Journal of Mountain Science

, Volume 14, Issue 9, pp 1728–1738 | Cite as

The properties of dilute debris flow and hyper-concentrated flow in different flow regimes in open channels

  • Yan Liu
  • Hui-feng Wang
  • Hua-yong Chen
  • Kai-heng Hu
  • Xie-kang Wang


Particle Image Velocimetry (PIV) technique was used to test the analogues of hyper-concentrated flow and dilute debris flow in an open flume. Flow fields, velocity profiles and turbulent parameters were obtained under different conditions. Results show that the flow regime depends on coarse grain concentration. Slurry with high fine grain concentration but lacking of coarse grains behaves as a laminar flow. Dilute debris flows containing coarse grains are generally turbulent flows. Streamlines are parallel and velocity values are large in laminar flows. However, in turbulent flows the velocity diminishes in line with the intense mixing of liquid and eddies occurring. The velocity profiles of laminar flow accord with the parabolic distribution law. When the flow is in a transitional regime, velocity profiles deviate slightly from the parabolic law. Turbulent flow has an approximately uniform distribution of velocity and turbulent kinetic energy. The ratio of turbulent kinetic energy to the kinetic energy of time-averaged flow is the internal cause determining the flow regime: laminar flow (/ < 0.1); transitional flow (0.1 < / < 1); and turbulent flow (/ > 1). Turbulent kinetic energy firstly increases with increasing coarse grain concentration and then decreases owing to the suppression of turbulence by the high concentration of coarse grains. This variation is also influenced by coarse grain size and channel slope. The results contribute to the modeling of debris flow and hyper-concentrated flow.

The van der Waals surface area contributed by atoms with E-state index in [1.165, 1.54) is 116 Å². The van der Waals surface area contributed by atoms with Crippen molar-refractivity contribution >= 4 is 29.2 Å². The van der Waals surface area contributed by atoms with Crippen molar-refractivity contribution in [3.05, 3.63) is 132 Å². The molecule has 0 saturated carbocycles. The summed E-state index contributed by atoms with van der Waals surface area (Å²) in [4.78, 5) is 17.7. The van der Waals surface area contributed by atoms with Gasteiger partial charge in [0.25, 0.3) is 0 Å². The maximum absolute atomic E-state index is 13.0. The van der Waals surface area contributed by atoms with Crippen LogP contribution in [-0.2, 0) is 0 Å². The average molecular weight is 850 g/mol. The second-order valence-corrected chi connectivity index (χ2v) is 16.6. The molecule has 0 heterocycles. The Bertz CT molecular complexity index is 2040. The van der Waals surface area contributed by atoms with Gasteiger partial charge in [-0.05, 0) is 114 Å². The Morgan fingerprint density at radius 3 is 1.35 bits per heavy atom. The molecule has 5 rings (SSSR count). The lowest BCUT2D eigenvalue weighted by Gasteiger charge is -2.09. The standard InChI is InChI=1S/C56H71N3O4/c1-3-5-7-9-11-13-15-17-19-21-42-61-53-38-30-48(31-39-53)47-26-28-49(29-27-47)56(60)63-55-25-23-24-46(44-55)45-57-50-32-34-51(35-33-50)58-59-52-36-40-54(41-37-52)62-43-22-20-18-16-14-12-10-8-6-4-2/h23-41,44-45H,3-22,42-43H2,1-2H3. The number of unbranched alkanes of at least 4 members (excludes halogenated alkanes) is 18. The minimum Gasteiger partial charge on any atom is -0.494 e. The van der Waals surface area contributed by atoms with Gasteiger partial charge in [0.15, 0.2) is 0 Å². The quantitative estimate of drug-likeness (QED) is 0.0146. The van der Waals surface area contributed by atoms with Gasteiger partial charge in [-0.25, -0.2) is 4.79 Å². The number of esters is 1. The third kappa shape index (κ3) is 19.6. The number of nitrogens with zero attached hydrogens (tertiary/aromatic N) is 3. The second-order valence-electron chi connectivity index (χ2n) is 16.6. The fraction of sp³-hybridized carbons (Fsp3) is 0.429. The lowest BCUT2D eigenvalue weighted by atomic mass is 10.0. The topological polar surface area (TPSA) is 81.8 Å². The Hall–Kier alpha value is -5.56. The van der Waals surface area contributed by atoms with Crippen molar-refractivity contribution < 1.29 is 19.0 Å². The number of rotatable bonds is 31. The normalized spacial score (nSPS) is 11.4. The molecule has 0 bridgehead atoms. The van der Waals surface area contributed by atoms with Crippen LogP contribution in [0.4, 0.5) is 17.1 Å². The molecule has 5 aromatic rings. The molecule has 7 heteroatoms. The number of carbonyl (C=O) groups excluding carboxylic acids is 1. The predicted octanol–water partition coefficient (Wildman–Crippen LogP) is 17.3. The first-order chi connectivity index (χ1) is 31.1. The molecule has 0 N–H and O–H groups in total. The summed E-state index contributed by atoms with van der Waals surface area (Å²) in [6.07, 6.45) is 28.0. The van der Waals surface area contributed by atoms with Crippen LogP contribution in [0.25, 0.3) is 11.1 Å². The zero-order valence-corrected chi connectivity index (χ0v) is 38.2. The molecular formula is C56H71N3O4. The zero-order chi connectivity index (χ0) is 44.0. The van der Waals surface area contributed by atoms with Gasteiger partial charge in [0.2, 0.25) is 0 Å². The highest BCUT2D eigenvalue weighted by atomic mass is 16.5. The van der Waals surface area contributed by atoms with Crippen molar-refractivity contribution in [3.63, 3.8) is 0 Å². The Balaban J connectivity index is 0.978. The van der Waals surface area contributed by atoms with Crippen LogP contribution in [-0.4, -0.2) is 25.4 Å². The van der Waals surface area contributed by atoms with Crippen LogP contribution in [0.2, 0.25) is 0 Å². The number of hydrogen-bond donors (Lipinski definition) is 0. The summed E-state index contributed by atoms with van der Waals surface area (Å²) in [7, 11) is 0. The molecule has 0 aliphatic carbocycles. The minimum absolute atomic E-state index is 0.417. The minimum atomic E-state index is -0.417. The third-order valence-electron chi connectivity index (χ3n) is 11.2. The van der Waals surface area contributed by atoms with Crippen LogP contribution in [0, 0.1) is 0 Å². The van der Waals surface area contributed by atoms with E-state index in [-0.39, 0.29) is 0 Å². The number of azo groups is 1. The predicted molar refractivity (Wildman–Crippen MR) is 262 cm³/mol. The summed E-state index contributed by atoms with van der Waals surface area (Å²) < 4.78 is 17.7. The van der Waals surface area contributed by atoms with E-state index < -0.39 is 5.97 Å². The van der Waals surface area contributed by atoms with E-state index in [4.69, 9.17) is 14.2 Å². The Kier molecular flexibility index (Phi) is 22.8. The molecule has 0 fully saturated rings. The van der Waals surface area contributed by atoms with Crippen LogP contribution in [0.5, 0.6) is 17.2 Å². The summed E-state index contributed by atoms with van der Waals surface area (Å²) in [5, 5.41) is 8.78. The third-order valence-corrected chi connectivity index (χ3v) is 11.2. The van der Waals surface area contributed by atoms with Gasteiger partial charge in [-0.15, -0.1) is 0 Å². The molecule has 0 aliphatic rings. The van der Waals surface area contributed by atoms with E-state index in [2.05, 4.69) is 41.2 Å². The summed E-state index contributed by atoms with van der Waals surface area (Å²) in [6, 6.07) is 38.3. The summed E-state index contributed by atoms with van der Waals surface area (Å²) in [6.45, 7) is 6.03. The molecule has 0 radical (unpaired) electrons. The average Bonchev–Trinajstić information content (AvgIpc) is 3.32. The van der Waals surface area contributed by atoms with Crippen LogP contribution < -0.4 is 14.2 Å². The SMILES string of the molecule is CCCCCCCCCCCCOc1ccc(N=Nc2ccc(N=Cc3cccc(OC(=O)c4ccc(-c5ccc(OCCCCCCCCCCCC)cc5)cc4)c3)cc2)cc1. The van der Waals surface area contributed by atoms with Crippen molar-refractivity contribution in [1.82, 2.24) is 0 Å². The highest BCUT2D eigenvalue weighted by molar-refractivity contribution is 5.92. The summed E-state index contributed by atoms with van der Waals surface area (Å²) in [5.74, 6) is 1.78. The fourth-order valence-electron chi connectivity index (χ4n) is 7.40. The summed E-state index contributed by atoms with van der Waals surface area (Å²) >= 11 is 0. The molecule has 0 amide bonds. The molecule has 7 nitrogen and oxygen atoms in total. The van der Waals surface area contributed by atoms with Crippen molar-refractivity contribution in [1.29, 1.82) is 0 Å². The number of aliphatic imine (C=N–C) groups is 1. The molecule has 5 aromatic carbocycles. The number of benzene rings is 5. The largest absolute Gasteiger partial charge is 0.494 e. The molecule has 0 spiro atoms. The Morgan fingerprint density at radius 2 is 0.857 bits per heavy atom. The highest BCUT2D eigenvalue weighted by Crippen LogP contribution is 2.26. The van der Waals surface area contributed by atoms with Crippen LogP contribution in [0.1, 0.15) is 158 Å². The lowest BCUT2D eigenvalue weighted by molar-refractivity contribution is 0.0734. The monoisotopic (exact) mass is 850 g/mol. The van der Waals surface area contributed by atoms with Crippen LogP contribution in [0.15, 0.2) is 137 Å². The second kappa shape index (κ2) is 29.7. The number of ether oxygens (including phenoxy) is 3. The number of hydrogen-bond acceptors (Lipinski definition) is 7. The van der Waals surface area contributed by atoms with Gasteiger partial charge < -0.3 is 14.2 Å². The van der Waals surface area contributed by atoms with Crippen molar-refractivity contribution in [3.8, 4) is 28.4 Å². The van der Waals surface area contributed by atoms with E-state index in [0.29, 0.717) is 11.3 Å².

Hyper-concentrated flow Debris flow Flow regime Velocity profile Turbulent kinetic energy Open channel 


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The research was supported by the Open Foundation of Key Laboratory of Mountain Hazards and Earth Surface Process, Chinese Academy of Sciences (Grant No. 201503), the Key Research Program of the Chinese Academy of Sciences (Grant No. KZZD-EW-05-01),the National Natural Science Foundation of China (Grant No. 51579163) and the Open Foundation of State Key Laboratory of Hydraulics and Mountain River Engineering, Sichuan University (Grant No. SKHL1426).


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Copyright information

© Science Press, Institute of Mountain Hazards and Environment, CAS and Springer-Verlag GmbH Germany 2017

Authors and Affiliations

  1. 1.State Key Laboratory of Hydraulics and Mountain River EngineeringSichuan UniversityChengduChina
  2. 2.Institute of Mountain Hazards and EnvironmentCASChengduChina

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